1.2 Scope

The tool should allow users to define the problem to be solved programmatically. That is to say, the problem should be completely defined using one or more files either…

  1. specifically formatted for the tool to read such as JSON or a particular input format (historically called input decks in punched-card days), and/or
  2. written in an high-level interpreted language such as Python or Julia.

Once the problem has been defined and passed on to the solver, no further human intervention should be required.

It should be noted that a graphical user interface is not required. The tool may include one, but it should be able to run without needing any interactive user intervention rather than the preparation of a set of input files. Nevertheless, the tool might allow a GUI to be used. For example, for a basic usage involving simple cases, a user interface engine should be able to create these problem-definition files in order to give access to less advanced users to the tool using a desktop, mobile and/or web-based interface in order to run the actual tool without needing to manually prepare the actual input files.

However, for general usage, users should be able to completely define the problem (or set of problems, i.e. a parametric study) they want to solve in one or more input files and to obtain one or more output files containing the desired results, either a set of scalar outputs (such as maximum stresses or mean temperatures), and/or a detailed time and/or spatial distribution. If needed, a discretization of the domain may to be taken as a known input, i.e. the tool is not required to create the mesh as long as a suitable mesher can be employed using a similar workflow as the one specified in this SRS.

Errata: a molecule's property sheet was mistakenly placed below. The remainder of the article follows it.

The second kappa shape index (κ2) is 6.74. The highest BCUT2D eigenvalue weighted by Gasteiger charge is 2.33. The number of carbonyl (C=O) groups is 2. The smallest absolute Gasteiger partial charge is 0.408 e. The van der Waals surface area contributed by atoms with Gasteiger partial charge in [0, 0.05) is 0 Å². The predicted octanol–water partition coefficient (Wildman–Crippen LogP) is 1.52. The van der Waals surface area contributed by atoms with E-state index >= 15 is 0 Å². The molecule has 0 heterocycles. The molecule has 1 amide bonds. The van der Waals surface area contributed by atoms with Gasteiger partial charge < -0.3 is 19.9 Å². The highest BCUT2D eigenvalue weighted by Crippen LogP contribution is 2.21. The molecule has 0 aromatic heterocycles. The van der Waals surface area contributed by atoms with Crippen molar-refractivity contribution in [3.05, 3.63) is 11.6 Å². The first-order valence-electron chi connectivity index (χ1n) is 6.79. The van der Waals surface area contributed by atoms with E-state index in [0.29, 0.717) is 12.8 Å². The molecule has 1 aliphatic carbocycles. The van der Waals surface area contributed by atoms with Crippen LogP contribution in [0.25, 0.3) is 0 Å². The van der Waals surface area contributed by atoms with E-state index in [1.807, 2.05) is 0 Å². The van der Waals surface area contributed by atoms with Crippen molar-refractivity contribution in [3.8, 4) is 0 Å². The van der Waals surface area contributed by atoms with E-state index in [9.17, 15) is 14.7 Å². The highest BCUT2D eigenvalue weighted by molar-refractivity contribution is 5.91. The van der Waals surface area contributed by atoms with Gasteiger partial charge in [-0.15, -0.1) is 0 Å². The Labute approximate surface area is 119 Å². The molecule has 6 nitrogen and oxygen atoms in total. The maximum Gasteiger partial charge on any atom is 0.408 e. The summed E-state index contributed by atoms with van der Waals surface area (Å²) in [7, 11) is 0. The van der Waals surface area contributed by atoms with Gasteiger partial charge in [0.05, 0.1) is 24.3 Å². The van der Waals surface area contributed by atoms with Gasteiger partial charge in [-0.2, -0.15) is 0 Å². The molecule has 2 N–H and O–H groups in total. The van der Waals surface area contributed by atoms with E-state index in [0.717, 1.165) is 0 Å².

The tool should define and document (sec. 4.6) the way the input files for a solving particular problem are to be prepared (sec. 3.1) and how the results are to be written (sec. 3.2). Any GUI, pre-processor, post-processor or other related graphical tool used to provide a graphical interface for the user should integrate in the workflow described in the preceding paragraph: a pre-processor should create the input files needed for the tool and a post-processor should read the output files created by the tool.

2 Architecture

The tool must be aimed at being executed unattended on remote servers which are expected to have a mainstream (as of the 2020s) architecture regarding operating system (GNU/Linux variants and other Unix-like OSes) and hardware stack, such as

  • a few Intel-compatible or ARM-like CPUs per host
  • a few levels of memory caches
  • a few gigabytes of random-access memory
  • several gigabytes of solid-statee storage

It should successfully run on

  • bare-metal
  • virtual servers
  • containerized images

using standard compilers, dependencies and libraries already available in the repositories of most current operating systems distributions.

Preference should be given to open source compilers, dependencies and libraries. Small problems might be executed in a single host but large problems ought to be split through several server instances depending on the processing and memory requirements. The computational implementation should adhere to open and well-established parallelization standards.

Ability to run on local desktop personal computers and/laptops is not required but suggested as a mean of giving the opportunity to users to test and debug small coarse computational models before launching the large computation on a HPC cluster or on a set of scalable cloud instances. Support for non-GNU/Linux operating systems is not required but also suggested.